What Are The Different Kinds Of Mental Health Professionals?

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What Are The Different Kinds Of Mental Health Professionals?

After you transition through the various stages of treatment are complete, you’re ready to make your final transition into independent living. You’ll need to create a safe system of trusted mental health professionals to keep you working on your program of recovery. Here are the different kinds of doctors you might need to work with.

Psychiatrist

When you first enter treatment, one of the first things you do is meet with a psychiatrist. Primarily, a psychiatrist is responsible for diagnosing you and providing you with any prescriptions you need. Though a psychiatrist can be helpful in hearing out your problems and helping you gauge what is going on, they are not the same as a therapist, though they are qualified to provide such care. You’ll continue seeing a psychiatrist for medication management and to help address any new problems throughout the years.

Psychologist

A psychiatrist is a medical doctor of the mind. A psychologist has a doctorate for the mind. It’s confusing, but they’re different. A psychologist will not be able to prescribe medications but they can make an official diagnosis for a mental health disorder. Not all psychologists are therapists. Many become researchers into various disciplines of psychology. However, many psychologists do become therapists, specialized in a certain field, like clinical or social psychology.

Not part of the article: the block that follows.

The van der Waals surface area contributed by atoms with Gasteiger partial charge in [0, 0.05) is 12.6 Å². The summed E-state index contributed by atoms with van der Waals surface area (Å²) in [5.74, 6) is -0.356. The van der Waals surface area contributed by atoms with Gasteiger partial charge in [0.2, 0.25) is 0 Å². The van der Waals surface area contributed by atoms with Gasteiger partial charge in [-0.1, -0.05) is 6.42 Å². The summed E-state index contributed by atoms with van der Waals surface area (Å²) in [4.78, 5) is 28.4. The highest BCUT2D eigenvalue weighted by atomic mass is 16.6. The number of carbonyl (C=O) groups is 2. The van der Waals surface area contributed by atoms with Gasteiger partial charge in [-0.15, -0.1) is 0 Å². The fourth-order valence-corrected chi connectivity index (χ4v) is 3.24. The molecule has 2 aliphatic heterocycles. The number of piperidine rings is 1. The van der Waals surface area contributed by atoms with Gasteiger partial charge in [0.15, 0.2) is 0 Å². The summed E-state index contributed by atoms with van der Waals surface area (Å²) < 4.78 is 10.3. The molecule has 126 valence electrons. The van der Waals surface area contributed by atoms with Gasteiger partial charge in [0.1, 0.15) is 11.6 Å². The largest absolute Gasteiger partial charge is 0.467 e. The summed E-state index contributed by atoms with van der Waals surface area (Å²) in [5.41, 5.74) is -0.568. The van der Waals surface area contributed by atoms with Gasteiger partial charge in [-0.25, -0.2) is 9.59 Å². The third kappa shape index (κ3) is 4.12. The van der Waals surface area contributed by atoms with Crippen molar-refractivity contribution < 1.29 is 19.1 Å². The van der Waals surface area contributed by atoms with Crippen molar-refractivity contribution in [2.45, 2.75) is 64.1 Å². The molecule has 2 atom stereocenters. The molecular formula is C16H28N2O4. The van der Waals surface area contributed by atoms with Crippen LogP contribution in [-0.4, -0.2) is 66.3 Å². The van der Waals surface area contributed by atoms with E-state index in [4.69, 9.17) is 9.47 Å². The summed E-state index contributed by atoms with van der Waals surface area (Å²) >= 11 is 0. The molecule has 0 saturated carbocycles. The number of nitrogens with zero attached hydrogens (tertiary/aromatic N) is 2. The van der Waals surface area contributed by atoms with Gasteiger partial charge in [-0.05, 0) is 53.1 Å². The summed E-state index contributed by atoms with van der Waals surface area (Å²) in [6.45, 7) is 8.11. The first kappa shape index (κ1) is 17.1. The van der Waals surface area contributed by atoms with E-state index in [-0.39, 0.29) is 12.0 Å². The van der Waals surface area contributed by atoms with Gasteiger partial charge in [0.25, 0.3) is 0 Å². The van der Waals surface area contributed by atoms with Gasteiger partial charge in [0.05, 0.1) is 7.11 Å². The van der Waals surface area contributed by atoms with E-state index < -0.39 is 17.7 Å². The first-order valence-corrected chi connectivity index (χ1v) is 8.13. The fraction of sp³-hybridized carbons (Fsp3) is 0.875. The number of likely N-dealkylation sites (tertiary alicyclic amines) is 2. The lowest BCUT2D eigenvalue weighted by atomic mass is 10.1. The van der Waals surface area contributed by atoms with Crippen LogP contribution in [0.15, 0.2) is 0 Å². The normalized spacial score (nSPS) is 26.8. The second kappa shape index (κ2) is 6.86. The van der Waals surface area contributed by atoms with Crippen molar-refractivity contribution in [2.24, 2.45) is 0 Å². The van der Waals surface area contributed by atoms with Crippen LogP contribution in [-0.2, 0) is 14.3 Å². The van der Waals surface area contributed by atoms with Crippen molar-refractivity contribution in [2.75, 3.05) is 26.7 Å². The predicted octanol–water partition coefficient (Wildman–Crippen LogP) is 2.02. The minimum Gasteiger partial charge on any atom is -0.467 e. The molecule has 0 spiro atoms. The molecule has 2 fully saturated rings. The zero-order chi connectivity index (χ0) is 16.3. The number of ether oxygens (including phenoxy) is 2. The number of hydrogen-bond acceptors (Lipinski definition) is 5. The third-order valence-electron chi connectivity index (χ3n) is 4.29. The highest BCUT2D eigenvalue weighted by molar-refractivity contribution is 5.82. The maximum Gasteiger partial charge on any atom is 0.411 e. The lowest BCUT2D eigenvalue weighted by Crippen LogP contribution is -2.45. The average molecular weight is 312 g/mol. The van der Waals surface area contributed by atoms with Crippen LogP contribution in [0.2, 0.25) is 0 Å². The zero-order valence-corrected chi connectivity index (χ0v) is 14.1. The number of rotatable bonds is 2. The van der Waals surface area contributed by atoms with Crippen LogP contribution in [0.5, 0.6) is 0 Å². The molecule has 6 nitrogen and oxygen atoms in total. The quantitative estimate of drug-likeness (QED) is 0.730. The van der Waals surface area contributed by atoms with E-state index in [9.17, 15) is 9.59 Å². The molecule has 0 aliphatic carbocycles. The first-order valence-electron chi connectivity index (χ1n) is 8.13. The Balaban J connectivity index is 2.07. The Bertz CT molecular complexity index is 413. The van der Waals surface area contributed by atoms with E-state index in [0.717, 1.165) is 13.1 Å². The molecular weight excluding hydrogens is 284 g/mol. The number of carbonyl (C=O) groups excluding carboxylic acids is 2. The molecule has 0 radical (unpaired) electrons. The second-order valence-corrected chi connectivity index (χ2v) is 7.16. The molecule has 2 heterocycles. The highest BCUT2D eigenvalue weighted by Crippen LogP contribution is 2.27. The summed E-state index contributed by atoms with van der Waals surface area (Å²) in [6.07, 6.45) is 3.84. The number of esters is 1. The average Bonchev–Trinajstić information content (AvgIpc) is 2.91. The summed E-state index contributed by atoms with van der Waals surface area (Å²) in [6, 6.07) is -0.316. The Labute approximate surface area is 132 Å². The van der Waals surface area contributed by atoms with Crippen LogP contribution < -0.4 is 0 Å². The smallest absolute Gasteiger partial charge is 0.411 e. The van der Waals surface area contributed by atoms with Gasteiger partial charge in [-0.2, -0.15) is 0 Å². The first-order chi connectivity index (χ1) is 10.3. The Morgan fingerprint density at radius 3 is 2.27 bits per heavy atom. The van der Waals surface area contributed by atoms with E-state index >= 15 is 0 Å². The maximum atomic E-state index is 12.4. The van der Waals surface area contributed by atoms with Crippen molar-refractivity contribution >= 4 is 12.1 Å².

Counselors

A counselor is different from a therapist and counseling is different from therapy. Therapy is goal oriented and committed to creating long term change. Counseling is a short term treatment to help transition through short term problems.

Primary Care Physician

Your primary care physician isn’t really qualified to provide you the mental health treatment you need. However, it is important to maintain a relationship with your primary care doctor. They can help recognize physical symptoms as well as psychological symptoms you might be missing during difficult times. You can talk to a physician and they can help you find a good therapist or psychiatrist.

Often, you will be able to continue working with the team that has been created for you at treatment. Many people travel away from home to seek mental health treatment. Though many relocate and start new lives, most have to return home to their spouses, children, and life responsibilities. Your treatment team will help you develop a transition plan in which you will research professionals in your area and schedule appointments for when you get home. Avalon By The Sea provides a specialized transitional care phase in our continuum of care. Before you leave treatment, you will have everything set in place in order for you to continue living well. For a confidential assessment and more information on our programs, call 1 (888) 958-7511 today.

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